From: Patrick Durusau (firstname.lastname@example.org)
Date: Mon May 24 2004 - 18:42:53 CDT
E. Keown wrote:
> Elaine Keown
> Dear Michael Everson:
> The *point* is that everything that's screwed up in
> Unicode Biblical Hebrew (well, almost everything)
> could have been done correctly in the first edition of
> Unicode, if the early Unicoders had listened to Alan
> Groves and others.
I don't know how anyone else on the list feels but I am really tired of
global and unspecified claims of errors in Unicode. I seem to recall
someone who claimed that more than half of the characters necessary to
encode Biblical Hebrew were missing from Unicode but has been unable for
years to produce a list of the missing characters.
Yes, yes, had it been done correctly...., whatever you think about how
it was done, what are we gaining now by chewing over old hurts and slights?
The Semitic scholars I have spoken to are very interested in getting it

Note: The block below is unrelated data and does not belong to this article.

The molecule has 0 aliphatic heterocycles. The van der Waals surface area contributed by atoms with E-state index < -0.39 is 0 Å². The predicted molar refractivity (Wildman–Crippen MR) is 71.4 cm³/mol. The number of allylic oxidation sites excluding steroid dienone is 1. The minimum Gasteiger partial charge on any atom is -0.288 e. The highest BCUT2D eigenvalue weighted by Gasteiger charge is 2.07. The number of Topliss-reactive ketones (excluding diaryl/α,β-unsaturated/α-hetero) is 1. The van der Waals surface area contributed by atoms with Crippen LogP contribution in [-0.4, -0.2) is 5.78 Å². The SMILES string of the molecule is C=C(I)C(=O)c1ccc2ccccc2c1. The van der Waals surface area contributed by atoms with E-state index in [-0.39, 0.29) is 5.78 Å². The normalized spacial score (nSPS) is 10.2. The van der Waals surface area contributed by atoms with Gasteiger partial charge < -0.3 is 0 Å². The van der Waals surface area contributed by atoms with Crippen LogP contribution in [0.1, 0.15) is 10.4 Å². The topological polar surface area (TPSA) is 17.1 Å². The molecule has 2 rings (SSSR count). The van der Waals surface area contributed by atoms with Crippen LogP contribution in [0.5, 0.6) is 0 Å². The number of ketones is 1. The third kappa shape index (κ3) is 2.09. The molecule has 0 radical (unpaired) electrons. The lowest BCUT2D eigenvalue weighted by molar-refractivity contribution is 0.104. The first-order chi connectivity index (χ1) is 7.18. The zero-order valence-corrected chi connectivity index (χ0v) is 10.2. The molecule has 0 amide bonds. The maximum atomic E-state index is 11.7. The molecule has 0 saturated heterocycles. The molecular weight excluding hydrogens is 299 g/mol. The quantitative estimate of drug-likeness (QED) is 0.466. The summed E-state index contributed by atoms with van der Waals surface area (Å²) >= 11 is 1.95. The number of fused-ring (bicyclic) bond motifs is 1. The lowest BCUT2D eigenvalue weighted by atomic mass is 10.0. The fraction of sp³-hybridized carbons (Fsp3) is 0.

right for a number of Semitic languages and not avenging old wrongs.
Offering specific comments and evidence on what you think are errors
would be a lot more productive. With an emphasis on evidence and not
opinions based on undisclosed evidence. And excluding the "somebody done
somebody wrong" song that seems so popular in this thread.
I have in the past and will no doubt in the future disagree with any
number of people on this list but there is little hope of a useful
discussion if all we do is cite opinions and not evidence to each other.
-- Patrick Durusau Director of Research and Development Society of Biblical Literature Patrick.Durusau@sbl-site.org Chair, V1 - Text Processing: Office and Publishing Systems Interface Co-Editor, ISO 13250, Topic Maps -- Reference Model Topic Maps: Human, not artificial, intelligence at work!
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